In a second step, we follow (40, 42) and model the prior for the edge counts e between groups by interpreting it as an adjacency matrix itself, that is, a multigraph where the B groups are the nodes. We then proceed by generating it from another SBM, which, in turn, has its own partition into groups and matrix of edge counts. Continuing in the same manner yields a hierarchy of nested SBMs, where each level l = 1,…, L clusters the groups of the levels below. This yields a probability [see (42)] given byP(e|E)=l=1LP(el|el+1,bl)P(bl)(15)withP(el|el+1,bl)=r<s((nrlnslersl+1))1r((nrl(nrl+1)/2errl+1/2))1(16)P(bl)=rnrl!Bl1!(Bl11Bl1)11Bl1(17)where the index l refers to the variable of the SBM at a particular level; for example, nrl is the number of nodes in group r at level l.

The use of this hierarchical prior is a strong departure from the noninformative assumption considered previously while containing it as a special case when the depth of the hierarchy is L = 1. It means that we expect some form of heterogeneity in the data at multiple scales, where groups of nodes are themselves grouped in larger groups, forming a hierarchy. Crucially, this removes the “unimodality” inherent in the LDA assumption, as the group mixtures are now modeled by another generative level, which admits as much heterogeneity as the original one. Furthermore, it can be shown to significantly alleviate the resolution limit of the noninformative approach, since it enables the detection of at most O(N/logN) groups in a sparse network with N nodes (40, 42).

Given the above model, we can find the best overlapping partitions of the nodes by maximizing the posterior distributionP({bl}|A)=P(A,{bl})P(A)(18)withP(A,{bl})=P(A|k,e1,b0)P(k|e1,b0)P(b0)×lP(el|el+1,bl)P(bl)(19)which can be efficiently inferred using Markov Chain Monte Carlo, as described in (41, 42). The nonparametric nature of the model makes it possible to infer (i) the depth of the hierarchy (containing the “flat” model in case the data do not support a hierarchical structure) and (ii) the number of groups for both documents and words directly from the posterior distribution, without the need for extrinsic methods or supervised approaches to prevent overfitting. We can see the latter interpreting Eq. 19 as a description length (see discussion after Eq. 22).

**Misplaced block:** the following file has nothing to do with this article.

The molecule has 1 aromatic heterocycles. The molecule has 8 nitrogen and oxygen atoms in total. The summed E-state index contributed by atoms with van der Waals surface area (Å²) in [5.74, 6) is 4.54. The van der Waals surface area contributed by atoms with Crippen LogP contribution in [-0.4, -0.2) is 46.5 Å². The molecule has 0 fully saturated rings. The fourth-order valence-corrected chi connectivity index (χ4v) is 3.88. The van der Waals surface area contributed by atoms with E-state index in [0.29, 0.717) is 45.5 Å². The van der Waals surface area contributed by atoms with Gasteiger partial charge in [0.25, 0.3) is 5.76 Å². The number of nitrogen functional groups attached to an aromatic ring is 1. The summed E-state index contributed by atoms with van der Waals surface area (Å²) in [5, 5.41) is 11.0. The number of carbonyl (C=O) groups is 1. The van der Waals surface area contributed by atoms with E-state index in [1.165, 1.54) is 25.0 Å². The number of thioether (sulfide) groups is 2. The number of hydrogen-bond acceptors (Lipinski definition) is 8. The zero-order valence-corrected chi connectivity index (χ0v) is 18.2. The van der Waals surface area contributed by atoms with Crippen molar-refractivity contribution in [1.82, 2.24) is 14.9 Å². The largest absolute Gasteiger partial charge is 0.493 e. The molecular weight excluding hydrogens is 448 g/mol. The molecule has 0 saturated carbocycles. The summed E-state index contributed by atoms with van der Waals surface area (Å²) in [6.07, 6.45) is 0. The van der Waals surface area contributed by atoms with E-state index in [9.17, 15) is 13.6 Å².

The model above generates arbitrary multigraphs, whereas text is represented as a bipartite network of words and documents. Since the latter is a special case of the former, where words and documents belong to distinct groups, we can use the model as it is, as it will “learn” the bipartite structure during inference. However, a more consistent approach for text is to include this information in the prior, since we should not have to infer what we already know. We can perform this via a simple modification of the model, where one replaces the prior for the overlapping partition appearing in Eq. 13 byP(b)=Pw(bw)Pd(bd)(20)where Pw(bw) and Pd(bd) now correspond to a disjoint overlapping partition of the words and documents, respectively. Likewise, the same must be carried out at the upper levels of the hierarchy by replacing Eq. 17 withP(bl)=Pw(blw)Pd(bld)(21)In this manner, by construction, words and documents will never be placed together in the same group.